Diabetes in Dogs

 

As a dog owner, it is important to know that dogs can get diabetes just like humans, how to detect if they do, and how to care for it.  We wouldn’t want our canine friends to go uncared for, and diabetes can be just as harmful to them as it can to us.  Diabetes in dogs is a very complicated disease caused by one of two things, either a lack of insulin production or an improper response to insulin in the system.  Just like us, when your dog eats, they digest the food and break it up into all its base nutrients, including glucose.  Glucose is an essential sugar that is distributed to cells via a hormone called insulin, which is produced in the pancreas (Just like us!).  Having a similar digestive system, dogs are susceptible to the same problems we are, including the fact that they can develop diabetes type 1 or type 2.  If a dog is hindered or incapable of producing insulin, their blood sugar will elevate, causing a condition known as hyperglycemia.  Left unchecked, this can cause major health complications for the dog, and can become life threatening.

Diabetes in Dogs

But take heart!  Although diabetes in dogs can be harmful and dangerous when left unchecked, with very simple treatments it is a very easy health problem to deal with, and your pooch pal can easily lead a very happy and healthy life!   A diabetes diagnosis is most certainly no reason to give up on your dog, with some simple but effective diet changes, exercise, and a little attentiveness, diabetes can be treated very successfully… just like, you guessed it, humans!  Most dogs that develop diabetes will develop type 1, which is a lack of insulin production from the pancreas.  A dog that develops type 1 diabetes will require insulin therapy to survive, as insulin is a necessary part of their digestive system.  Type 2 is an improper response to insulin and is more often found in cats than dogs.  Although the exact cause of diabetes is unknown, it is attributed to genetics, autoimmune disease, overeating, pancreatitis, and bad reactions to medication.  Most dogs who develop diabetes do so as a relation to their genetics or diet.  As such, obese dogs are at much higher risk of developing diabetes than dogs of a healthy weight.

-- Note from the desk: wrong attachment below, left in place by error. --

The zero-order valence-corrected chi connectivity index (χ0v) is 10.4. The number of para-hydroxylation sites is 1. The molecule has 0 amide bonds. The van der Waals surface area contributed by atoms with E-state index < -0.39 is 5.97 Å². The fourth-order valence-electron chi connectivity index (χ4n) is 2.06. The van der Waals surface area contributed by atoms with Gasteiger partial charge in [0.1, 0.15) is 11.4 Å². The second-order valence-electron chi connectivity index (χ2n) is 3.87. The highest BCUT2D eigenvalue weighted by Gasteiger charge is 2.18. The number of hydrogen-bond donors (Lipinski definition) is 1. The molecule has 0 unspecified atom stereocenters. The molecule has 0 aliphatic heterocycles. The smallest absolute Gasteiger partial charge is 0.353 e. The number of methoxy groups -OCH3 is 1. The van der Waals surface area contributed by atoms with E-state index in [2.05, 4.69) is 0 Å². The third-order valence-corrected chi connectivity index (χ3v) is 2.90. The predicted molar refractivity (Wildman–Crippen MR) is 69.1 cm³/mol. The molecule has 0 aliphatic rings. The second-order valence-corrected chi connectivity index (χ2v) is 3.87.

If you think your dog has diabetes, it is very important to take them to the vet, as this is the only way to truly confirm and develop a treatment plan (bloodwork and all that medical mumbo jumbo).  It is usually pretty easy to tell if your dog has developed diabetes, however.  Some of the most common symptoms a dog will display are:  Being thirsty all the time, sweet smelling breath (fruity), vomiting, lack of energy, weight loss, and a general change of appetite.
Diabetes in dogs is treated on a case by case basis, and there is no simple blanket cure for all dogs.  Each dog will display different symptoms, and have conditions specific to its case, and thus, the dogs diet will need to be regulated to the individual dog.  Although this may sound scary, it is not a very hard disease to take care of.  Your local vet can guide you through all necessary changes, from the dog’s diet, to how to administer insulin.  You and your canine friend can live happily ever after, minus a few donuts!